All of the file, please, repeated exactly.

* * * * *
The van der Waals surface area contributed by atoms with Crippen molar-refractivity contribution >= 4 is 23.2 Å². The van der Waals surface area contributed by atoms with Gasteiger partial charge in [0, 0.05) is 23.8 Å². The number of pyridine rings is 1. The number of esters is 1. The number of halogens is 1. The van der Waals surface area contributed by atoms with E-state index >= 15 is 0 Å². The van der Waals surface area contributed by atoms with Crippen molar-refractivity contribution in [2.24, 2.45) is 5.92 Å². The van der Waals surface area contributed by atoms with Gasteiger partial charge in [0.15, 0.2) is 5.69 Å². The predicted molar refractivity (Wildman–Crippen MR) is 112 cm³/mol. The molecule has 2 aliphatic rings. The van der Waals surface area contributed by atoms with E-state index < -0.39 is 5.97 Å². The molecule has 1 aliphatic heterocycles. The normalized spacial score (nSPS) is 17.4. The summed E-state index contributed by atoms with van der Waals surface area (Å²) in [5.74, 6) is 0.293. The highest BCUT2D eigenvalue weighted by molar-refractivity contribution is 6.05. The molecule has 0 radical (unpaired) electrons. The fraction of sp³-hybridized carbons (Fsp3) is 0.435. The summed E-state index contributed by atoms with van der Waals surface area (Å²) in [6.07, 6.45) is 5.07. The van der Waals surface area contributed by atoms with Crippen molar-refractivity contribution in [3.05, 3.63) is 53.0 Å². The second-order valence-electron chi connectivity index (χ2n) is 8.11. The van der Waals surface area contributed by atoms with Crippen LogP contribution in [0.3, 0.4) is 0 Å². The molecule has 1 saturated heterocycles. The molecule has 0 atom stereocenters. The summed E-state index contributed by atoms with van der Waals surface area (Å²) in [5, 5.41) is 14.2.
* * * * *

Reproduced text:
The van der Waals surface area contributed by atoms with Crippen molar-refractivity contribution >= 4 is 23.2 Å². The van der Waals surface area contributed by atoms with Gasteiger partial charge in [0, 0.05) is 23.8 Å². The number of pyridine rings is 1. The number of esters is 1. The number of halogens is 1. The van der Waals surface area contributed by atoms with E-state index >= 15 is 0 Å². The van der Waals surface area contributed by atoms with Crippen molar-refractivity contribution in [2.24, 2.45) is 5.92 Å². The van der Waals surface area contributed by atoms with Gasteiger partial charge in [0.15, 0.2) is 5.69 Å². The predicted molar refractivity (Wildman–Crippen MR) is 112 cm³/mol. The molecule has 2 aliphatic rings. The van der Waals surface area contributed by atoms with E-state index < -0.39 is 5.97 Å². The molecule has 1 aliphatic heterocycles. The normalized spacial score (nSPS) is 17.4. The summed E-state index contributed by atoms with van der Waals surface area (Å²) in [5.74, 6) is 0.293. The highest BCUT2D eigenvalue weighted by molar-refractivity contribution is 6.05. The molecule has 0 radical (unpaired) electrons. The fraction of sp³-hybridized carbons (Fsp3) is 0.435. The summed E-state index contributed by atoms with van der Waals surface area (Å²) in [6.07, 6.45) is 5.07. The van der Waals surface area contributed by atoms with Crippen molar-refractivity contribution in [3.05, 3.63) is 53.0 Å². The second-order valence-electron chi connectivity index (χ2n) is 8.11. The van der Waals surface area contributed by atoms with Crippen LogP contribution in [0.3, 0.4) is 0 Å². The molecule has 1 saturated heterocycles. The molecule has 0 atom stereocenters. The summed E-state index contributed by atoms with van der Waals surface area (Å²) in [5, 5.41) is 14.2.